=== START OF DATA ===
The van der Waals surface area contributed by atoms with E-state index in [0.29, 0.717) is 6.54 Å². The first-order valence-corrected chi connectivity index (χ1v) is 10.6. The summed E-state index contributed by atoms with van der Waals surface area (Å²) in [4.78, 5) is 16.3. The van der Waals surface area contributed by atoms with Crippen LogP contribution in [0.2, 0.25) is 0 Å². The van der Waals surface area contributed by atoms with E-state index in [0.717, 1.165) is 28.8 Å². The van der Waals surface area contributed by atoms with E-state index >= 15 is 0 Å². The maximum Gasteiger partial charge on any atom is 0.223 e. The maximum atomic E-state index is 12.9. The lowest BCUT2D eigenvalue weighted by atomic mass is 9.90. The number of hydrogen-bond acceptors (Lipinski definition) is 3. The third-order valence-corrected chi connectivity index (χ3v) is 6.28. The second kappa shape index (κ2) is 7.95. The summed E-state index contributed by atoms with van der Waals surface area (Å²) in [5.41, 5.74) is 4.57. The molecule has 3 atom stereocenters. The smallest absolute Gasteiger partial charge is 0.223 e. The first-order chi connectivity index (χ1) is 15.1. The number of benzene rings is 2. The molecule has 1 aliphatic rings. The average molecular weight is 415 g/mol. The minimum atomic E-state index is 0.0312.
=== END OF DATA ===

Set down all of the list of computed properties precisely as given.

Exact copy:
The van der Waals surface area contributed by atoms with E-state index in [0.29, 0.717) is 6.54 Å². The first-order valence-corrected chi connectivity index (χ1v) is 10.6. The summed E-state index contributed by atoms with van der Waals surface area (Å²) in [4.78, 5) is 16.3. The van der Waals surface area contributed by atoms with Crippen LogP contribution in [0.2, 0.25) is 0 Å². The van der Waals surface area contributed by atoms with E-state index in [0.717, 1.165) is 28.8 Å². The van der Waals surface area contributed by atoms with E-state index >= 15 is 0 Å². The maximum Gasteiger partial charge on any atom is 0.223 e. The maximum atomic E-state index is 12.9. The lowest BCUT2D eigenvalue weighted by atomic mass is 9.90. The number of hydrogen-bond acceptors (Lipinski definition) is 3. The third-order valence-corrected chi connectivity index (χ3v) is 6.28. The second kappa shape index (κ2) is 7.95. The summed E-state index contributed by atoms with van der Waals surface area (Å²) in [5.41, 5.74) is 4.57. The molecule has 3 atom stereocenters. The smallest absolute Gasteiger partial charge is 0.223 e. The first-order chi connectivity index (χ1) is 15.1. The number of benzene rings is 2. The molecule has 1 aliphatic rings. The average molecular weight is 415 g/mol. The minimum atomic E-state index is 0.0312.